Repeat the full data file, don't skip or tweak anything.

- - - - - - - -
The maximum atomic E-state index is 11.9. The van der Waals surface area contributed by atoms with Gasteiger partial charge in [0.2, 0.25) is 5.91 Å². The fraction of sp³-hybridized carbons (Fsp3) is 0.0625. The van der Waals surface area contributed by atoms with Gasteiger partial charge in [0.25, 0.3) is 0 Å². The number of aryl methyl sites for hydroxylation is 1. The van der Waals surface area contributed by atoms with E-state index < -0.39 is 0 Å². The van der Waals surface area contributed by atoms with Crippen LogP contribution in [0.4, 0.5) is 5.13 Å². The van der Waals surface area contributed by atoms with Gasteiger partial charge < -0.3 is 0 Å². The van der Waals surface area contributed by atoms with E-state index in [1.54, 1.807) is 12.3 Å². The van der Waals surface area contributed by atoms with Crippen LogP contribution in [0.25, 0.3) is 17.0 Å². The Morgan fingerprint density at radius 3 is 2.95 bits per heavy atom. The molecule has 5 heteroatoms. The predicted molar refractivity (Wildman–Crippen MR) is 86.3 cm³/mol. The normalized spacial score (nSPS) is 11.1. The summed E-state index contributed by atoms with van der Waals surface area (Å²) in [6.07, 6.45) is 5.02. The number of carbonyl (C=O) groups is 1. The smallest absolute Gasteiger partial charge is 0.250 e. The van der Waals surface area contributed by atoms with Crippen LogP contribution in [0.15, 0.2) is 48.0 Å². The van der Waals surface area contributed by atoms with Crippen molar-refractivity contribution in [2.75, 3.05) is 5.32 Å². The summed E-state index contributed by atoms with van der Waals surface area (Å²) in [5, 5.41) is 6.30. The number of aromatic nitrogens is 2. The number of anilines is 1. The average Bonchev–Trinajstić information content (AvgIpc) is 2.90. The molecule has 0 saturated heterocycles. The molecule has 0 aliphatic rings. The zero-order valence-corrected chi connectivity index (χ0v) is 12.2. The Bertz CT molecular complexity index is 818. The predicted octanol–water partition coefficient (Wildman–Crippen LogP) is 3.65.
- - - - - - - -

The maximum atomic E-state index is 11.9. The van der Waals surface area contributed by atoms with Gasteiger partial charge in [0.2, 0.25) is 5.91 Å². The fraction of sp³-hybridized carbons (Fsp3) is 0.0625. The van der Waals surface area contributed by atoms with Gasteiger partial charge in [0.25, 0.3) is 0 Å². The number of aryl methyl sites for hydroxylation is 1. The van der Waals surface area contributed by atoms with E-state index < -0.39 is 0 Å². The van der Waals surface area contributed by atoms with Crippen LogP contribution in [0.4, 0.5) is 5.13 Å². The van der Waals surface area contributed by atoms with Gasteiger partial charge < -0.3 is 0 Å². The van der Waals surface area contributed by atoms with E-state index in [1.54, 1.807) is 12.3 Å². The van der Waals surface area contributed by atoms with Crippen LogP contribution in [0.25, 0.3) is 17.0 Å². The Morgan fingerprint density at radius 3 is 2.95 bits per heavy atom. The molecule has 5 heteroatoms. The predicted molar refractivity (Wildman–Crippen MR) is 86.3 cm³/mol. The normalized spacial score (nSPS) is 11.1. The summed E-state index contributed by atoms with van der Waals surface area (Å²) in [6.07, 6.45) is 5.02. The number of carbonyl (C=O) groups is 1. The smallest absolute Gasteiger partial charge is 0.250 e. The van der Waals surface area contributed by atoms with Crippen LogP contribution in [0.15, 0.2) is 48.0 Å². The van der Waals surface area contributed by atoms with Crippen molar-refractivity contribution in [2.75, 3.05) is 5.32 Å². The summed E-state index contributed by atoms with van der Waals surface area (Å²) in [5, 5.41) is 6.30. The number of aromatic nitrogens is 2. The number of anilines is 1. The average Bonchev–Trinajstić information content (AvgIpc) is 2.90. The molecule has 0 saturated heterocycles. The molecule has 0 aliphatic rings. The zero-order valence-corrected chi connectivity index (χ0v) is 12.2. The Bertz CT molecular complexity index is 818. The predicted octanol–water partition coefficient (Wildman–Crippen LogP) is 3.65.